Warmer springs stunt plant growth in later months in the north

Brook Louden (4) from Lasswade enjoys the snowdrops currently on display at The Royal Botanical Garden in Edinburgh 3/2/17
Brook Louden (4) from Lasswade enjoys the snowdrops currently on display at The Royal Botanical Garden in Edinburgh 3/2/17
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Warmer springs are leading to substantially reduced plant productivity across the northern hemisphere in the later months of the year, a new study has revealed.

The results call into question the validity of climate models that include plant productivity when assessing the amount of carbon captured by vegetation and what remains in the atmosphere.

Using 30 years of satellite images, an international team of scientists examined 41 million square kilometres of land in northern regions.

They found the early onset in plant productivity caused by warmer springs did not continue into the summer and autumn months.

Previously it was believed the earlier start to the growing season due to increasing global temperatures extended the growing season for vegetation. Now the team has found the adverse effects caused by a warmer spring, particularly those linked to depleted water supply, substantially reduced any benefit from longer warm seasons.

In many areas plant biomass decreased in the summer and autumn months, significantly limiting carbon capture.

Professor Pierre Friedlingstein said: “Satellite images are providing unique information on the dynamic of terrestrial biosphere.

“Here they show that warming in spring enhances plant productivity in many regions of the northern hemisphere, something most land carbon models achieve to simulate.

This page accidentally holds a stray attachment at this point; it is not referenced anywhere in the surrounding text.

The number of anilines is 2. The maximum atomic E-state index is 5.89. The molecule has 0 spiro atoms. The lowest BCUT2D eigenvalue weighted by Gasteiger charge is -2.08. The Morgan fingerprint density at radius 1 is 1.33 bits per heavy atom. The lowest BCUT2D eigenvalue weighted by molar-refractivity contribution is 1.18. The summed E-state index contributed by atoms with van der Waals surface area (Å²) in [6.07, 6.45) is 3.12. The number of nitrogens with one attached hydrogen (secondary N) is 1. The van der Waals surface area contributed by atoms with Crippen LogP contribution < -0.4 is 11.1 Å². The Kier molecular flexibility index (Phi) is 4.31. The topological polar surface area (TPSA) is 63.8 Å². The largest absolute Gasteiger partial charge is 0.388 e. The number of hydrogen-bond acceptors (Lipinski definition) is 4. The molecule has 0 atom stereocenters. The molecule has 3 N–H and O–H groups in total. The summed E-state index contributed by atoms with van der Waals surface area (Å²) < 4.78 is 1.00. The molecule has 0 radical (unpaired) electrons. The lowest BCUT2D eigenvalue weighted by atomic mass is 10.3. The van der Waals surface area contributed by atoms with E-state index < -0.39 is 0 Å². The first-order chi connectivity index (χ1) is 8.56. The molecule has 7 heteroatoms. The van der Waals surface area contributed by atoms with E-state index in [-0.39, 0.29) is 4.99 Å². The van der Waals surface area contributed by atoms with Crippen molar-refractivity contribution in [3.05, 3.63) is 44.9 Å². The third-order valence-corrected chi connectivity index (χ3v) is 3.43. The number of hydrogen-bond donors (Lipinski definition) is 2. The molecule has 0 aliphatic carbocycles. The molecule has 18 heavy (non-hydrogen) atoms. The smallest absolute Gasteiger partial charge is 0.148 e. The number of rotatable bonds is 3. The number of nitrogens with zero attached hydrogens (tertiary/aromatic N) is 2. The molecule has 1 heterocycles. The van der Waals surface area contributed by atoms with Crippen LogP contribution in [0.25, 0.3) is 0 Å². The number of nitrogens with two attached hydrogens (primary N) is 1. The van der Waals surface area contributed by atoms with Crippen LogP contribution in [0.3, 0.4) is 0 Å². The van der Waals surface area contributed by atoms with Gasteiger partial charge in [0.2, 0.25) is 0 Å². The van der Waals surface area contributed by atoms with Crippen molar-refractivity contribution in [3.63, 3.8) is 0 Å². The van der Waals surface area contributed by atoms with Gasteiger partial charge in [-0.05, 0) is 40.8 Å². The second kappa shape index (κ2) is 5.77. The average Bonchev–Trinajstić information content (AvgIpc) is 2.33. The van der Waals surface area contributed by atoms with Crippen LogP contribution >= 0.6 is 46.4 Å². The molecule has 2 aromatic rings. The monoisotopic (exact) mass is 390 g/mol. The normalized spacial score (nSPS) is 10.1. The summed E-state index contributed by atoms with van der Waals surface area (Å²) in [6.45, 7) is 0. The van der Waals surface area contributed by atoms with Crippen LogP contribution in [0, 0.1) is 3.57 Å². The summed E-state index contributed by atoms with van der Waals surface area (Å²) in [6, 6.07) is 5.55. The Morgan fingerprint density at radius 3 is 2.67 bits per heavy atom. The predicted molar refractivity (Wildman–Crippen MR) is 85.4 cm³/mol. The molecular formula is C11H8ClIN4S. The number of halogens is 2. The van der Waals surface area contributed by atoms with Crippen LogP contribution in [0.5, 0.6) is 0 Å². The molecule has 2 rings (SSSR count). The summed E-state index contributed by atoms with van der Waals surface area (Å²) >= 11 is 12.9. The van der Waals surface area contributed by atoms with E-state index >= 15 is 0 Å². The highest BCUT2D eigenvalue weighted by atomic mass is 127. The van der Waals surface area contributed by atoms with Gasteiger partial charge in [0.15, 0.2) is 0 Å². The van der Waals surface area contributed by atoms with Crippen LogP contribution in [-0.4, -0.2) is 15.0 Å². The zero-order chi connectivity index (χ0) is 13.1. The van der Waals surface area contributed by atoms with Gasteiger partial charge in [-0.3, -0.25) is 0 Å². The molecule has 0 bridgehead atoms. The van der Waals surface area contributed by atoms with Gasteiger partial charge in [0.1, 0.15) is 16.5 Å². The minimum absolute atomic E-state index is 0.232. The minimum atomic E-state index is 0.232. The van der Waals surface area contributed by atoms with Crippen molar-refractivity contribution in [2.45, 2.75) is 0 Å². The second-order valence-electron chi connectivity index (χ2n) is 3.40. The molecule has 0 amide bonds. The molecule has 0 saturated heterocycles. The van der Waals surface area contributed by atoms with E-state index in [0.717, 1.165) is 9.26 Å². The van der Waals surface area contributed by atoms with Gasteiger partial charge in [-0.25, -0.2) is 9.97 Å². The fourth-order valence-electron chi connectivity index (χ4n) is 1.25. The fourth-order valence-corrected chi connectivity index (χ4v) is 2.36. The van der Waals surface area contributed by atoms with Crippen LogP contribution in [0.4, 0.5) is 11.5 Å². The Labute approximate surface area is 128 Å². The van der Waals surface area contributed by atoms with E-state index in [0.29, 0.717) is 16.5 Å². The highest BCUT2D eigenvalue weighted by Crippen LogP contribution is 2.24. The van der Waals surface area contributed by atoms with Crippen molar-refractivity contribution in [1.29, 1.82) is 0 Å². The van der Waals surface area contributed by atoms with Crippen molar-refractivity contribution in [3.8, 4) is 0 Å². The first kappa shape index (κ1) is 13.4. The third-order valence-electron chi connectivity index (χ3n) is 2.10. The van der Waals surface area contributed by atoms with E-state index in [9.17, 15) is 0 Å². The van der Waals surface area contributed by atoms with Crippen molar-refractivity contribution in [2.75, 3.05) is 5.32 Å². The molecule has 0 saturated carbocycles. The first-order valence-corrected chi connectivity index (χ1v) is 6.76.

“However, they also show that many regions show the opposite later in the season, for reasons that are not fully clear yet, and poorly represented by those models.”

Satellite images across the entire globe north of the 30th parallel were studied from southern Europe and Japan to the tundra regions in the far north. It allowed the team to determine how much photosynthesis takes place and how much biomass is gained.

The team assessed the correlations between temperature, time of year and extent of greenness across the northern landscape, including areas in the UK, Canada, Germany, France and Russia.

The satellite observations showed the northern hemisphere becoming greener in the spring, but between 13 per cent and 16 per cent of the total land area showed adverse effects in later months.

Negative effects of the warmer springs were particular localised in western North America, Siberia and parts of eastern Asia. The study suggests depleted water resources associated with a warmer spring season could be a cause of the reductions.